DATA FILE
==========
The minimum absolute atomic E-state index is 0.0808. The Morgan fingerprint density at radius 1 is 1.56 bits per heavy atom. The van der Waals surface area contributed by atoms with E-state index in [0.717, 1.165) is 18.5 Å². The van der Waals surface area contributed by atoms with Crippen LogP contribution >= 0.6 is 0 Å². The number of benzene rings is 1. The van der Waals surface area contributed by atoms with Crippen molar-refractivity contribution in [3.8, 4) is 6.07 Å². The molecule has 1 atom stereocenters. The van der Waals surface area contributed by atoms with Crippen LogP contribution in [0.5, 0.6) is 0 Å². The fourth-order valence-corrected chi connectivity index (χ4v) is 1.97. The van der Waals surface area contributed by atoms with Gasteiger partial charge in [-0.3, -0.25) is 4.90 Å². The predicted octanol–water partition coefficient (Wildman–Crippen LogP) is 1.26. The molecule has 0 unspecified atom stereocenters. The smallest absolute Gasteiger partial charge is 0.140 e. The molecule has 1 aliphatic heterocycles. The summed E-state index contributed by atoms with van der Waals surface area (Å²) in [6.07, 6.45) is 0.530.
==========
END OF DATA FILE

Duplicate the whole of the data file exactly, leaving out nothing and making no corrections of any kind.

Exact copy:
The minimum absolute atomic E-state index is 0.0808. The Morgan fingerprint density at radius 1 is 1.56 bits per heavy atom. The van der Waals surface area contributed by atoms with E-state index in [0.717, 1.165) is 18.5 Å². The van der Waals surface area contributed by atoms with Crippen LogP contribution >= 0.6 is 0 Å². The number of benzene rings is 1. The van der Waals surface area contributed by atoms with Crippen molar-refractivity contribution in [3.8, 4) is 6.07 Å². The molecule has 1 atom stereocenters. The van der Waals surface area contributed by atoms with Crippen LogP contribution in [0.5, 0.6) is 0 Å². The fourth-order valence-corrected chi connectivity index (χ4v) is 1.97. The van der Waals surface area contributed by atoms with Gasteiger partial charge in [-0.3, -0.25) is 4.90 Å². The predicted octanol–water partition coefficient (Wildman–Crippen LogP) is 1.26. The molecule has 0 unspecified atom stereocenters. The smallest absolute Gasteiger partial charge is 0.140 e. The molecule has 1 aliphatic heterocycles. The summed E-state index contributed by atoms with van der Waals surface area (Å²) in [6.07, 6.45) is 0.530.